Investors with a collective $1.2trn, including the New York State and City comptrollers, CalPERS and CalSTRS have come out in support of the Obama administration’s efforts to regulate fugitive methane emissions from the oil and gas sector. In 2012, institutional investors representing over $20trn in assets spoke up in support of the International Energy Agency’s ‘Golden Rules for a Golden Age of Gas’. The investor statement said: “As widely diversified, long-term investors with holdings in the oil and gas industry, we share a vested interest in the industry’s long-term success. At the same time, we are investors in renewable energy and support the transition to a renewable energy economy. Therefore, consistent with our fiduciary duties, we are concerned that methane emissions pose a serious threat to climate stability.”
Affiliates of Citi, Santander Bank and the Royal Bank of Canada have put together a C$287m (€206.6m) construction loan facility for a 204MW wind project being developed by Vancouver-based Alterra Power and Connecticut-based Starwood Energy Group. The loan for the Shannon wind project in Texas is supported by a C$219m tax equity investment commitment supplied by subsidiaries of Citi and Warren Buffet’s Berkshire Hathaway Energy.
The Lutheran World Federation (LWF) has announced that it will exclude fossil fuel companies from its investments and calls on their member churches to follow suit. The LWF Council called on its member churches “not to invest in fossil fuels and to support energy efficiency and renewable energy companies, and to encourage their institutions and individual members to do likewise.” Link
Australia’s Federal Minister for Social Services Scott Morrison has signalled strong government interest in exploring social impact bonds, praising the NSW Government for its trial ‘social benefit bonds’ tackling family support and child welfare. Speaking to the Australian Council of Social Services National Conference, Morrison said private investment would have a bigger role to play in tackling social problems. Meanwhile, an A$100m (€69.3m) impact investment fund has launched in Australia to seed social ventures. Link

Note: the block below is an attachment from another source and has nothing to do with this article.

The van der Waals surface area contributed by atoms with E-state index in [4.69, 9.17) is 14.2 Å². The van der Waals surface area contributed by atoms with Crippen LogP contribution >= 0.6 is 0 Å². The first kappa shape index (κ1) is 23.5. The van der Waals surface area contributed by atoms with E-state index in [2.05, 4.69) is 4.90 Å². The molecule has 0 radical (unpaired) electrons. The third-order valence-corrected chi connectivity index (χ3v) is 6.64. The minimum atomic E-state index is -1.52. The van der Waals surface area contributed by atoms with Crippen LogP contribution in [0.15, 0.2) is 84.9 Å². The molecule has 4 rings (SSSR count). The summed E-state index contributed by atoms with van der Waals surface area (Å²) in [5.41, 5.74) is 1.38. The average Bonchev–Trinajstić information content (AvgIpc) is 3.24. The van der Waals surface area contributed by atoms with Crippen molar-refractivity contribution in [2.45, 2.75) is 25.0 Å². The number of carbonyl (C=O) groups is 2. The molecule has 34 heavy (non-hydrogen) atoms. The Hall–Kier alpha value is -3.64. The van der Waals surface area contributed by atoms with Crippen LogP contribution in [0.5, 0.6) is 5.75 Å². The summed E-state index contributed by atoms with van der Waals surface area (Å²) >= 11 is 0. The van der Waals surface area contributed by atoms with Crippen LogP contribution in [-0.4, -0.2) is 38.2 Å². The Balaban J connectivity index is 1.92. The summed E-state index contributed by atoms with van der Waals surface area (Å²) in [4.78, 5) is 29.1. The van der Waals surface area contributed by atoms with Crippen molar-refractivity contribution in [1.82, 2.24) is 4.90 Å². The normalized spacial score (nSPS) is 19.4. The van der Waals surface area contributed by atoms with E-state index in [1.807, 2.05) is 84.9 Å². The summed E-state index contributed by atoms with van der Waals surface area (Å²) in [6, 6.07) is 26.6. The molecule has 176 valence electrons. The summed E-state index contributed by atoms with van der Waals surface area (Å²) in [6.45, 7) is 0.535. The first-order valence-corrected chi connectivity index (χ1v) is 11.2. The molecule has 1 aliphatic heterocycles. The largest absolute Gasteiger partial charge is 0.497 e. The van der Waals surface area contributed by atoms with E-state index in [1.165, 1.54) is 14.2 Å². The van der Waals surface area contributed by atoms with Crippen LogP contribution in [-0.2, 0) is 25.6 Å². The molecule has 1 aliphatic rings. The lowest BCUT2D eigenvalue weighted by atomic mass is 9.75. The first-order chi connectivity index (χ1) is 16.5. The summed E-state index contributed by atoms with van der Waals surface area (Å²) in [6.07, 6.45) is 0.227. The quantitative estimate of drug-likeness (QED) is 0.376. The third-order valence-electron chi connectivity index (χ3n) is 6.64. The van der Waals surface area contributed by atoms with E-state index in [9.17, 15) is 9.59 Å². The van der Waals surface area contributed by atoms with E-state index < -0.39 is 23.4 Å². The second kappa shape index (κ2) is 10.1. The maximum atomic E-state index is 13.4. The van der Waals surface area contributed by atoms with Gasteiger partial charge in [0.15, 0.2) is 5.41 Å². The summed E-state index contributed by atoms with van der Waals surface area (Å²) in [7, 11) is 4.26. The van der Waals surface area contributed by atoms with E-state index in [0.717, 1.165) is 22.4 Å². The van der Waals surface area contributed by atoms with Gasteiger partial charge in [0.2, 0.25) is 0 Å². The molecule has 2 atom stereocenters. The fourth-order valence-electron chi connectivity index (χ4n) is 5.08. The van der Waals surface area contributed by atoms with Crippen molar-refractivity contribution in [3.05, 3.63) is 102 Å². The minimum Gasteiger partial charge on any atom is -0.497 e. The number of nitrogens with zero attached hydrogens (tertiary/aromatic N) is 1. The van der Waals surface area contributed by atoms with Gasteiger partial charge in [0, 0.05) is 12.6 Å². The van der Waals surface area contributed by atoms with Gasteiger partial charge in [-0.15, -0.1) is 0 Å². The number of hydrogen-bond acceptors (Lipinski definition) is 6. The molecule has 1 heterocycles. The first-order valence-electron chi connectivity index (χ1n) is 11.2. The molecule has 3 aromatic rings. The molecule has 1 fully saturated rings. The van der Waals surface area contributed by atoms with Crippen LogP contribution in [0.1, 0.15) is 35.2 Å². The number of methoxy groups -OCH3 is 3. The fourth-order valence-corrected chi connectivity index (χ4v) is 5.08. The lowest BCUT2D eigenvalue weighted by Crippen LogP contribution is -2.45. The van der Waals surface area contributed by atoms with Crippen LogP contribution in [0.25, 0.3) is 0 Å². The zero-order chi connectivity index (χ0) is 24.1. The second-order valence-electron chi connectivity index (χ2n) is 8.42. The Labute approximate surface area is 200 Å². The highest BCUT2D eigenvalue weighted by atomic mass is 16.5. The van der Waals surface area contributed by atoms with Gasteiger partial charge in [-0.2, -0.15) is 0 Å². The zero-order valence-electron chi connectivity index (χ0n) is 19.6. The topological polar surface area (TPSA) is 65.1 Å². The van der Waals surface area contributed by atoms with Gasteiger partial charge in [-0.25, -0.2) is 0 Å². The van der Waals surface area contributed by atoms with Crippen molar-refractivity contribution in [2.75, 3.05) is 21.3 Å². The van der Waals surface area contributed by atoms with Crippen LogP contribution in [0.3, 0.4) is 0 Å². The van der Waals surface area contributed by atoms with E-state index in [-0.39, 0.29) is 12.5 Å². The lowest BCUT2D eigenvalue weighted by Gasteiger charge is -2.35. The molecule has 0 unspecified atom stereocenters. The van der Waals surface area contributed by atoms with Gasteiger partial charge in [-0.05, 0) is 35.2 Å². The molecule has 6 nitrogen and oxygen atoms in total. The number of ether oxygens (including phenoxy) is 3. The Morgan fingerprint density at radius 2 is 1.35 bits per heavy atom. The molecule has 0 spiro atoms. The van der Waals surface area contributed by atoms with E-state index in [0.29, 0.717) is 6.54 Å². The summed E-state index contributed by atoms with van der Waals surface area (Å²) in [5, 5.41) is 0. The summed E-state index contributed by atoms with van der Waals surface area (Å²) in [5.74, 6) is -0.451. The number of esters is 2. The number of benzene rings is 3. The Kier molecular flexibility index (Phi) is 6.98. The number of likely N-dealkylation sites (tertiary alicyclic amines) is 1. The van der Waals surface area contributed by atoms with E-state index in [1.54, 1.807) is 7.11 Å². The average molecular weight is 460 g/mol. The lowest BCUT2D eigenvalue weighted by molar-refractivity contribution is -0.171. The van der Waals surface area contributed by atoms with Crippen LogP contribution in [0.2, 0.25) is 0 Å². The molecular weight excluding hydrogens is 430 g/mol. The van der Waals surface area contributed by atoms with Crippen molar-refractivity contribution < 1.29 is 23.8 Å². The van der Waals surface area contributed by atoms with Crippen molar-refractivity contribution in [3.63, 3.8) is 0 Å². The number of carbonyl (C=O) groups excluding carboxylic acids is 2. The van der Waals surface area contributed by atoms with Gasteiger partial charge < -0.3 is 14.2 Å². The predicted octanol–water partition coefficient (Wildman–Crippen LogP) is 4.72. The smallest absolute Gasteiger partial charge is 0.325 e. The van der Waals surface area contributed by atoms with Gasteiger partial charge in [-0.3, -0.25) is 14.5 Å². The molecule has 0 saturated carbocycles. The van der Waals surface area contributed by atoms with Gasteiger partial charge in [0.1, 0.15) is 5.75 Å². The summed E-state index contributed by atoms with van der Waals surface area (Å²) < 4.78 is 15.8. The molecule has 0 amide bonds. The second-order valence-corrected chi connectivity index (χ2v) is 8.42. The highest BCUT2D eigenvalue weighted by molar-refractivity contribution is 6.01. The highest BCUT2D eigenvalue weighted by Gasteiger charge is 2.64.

UK social bank Big Society Capital is consulting on a new transparency policy, including publishing anonymized data on investments made to social sector organisations and an abridged version of its internal investment manual. It follows criticism in March from the Alternative Commission on Social Investment who argued social investment in the UK needed “less hype and more transparency”. Responses are requested by August 14.
To promote jobs and growth in Europe, the European Commission and the European Investment Fund (EIF) have launched a programme called EaSI which they say will mobilise more than €500m in finance for social and micro-enterprises. They said the new finance should be achieved through a €96m guarantee to be provided between 2014 and 2020. EaSI targets “individuals who wish to start or further develop their own social and micro-enterprises – in particular, people who have difficulties entering the job market or accessing finance”.h6. Governance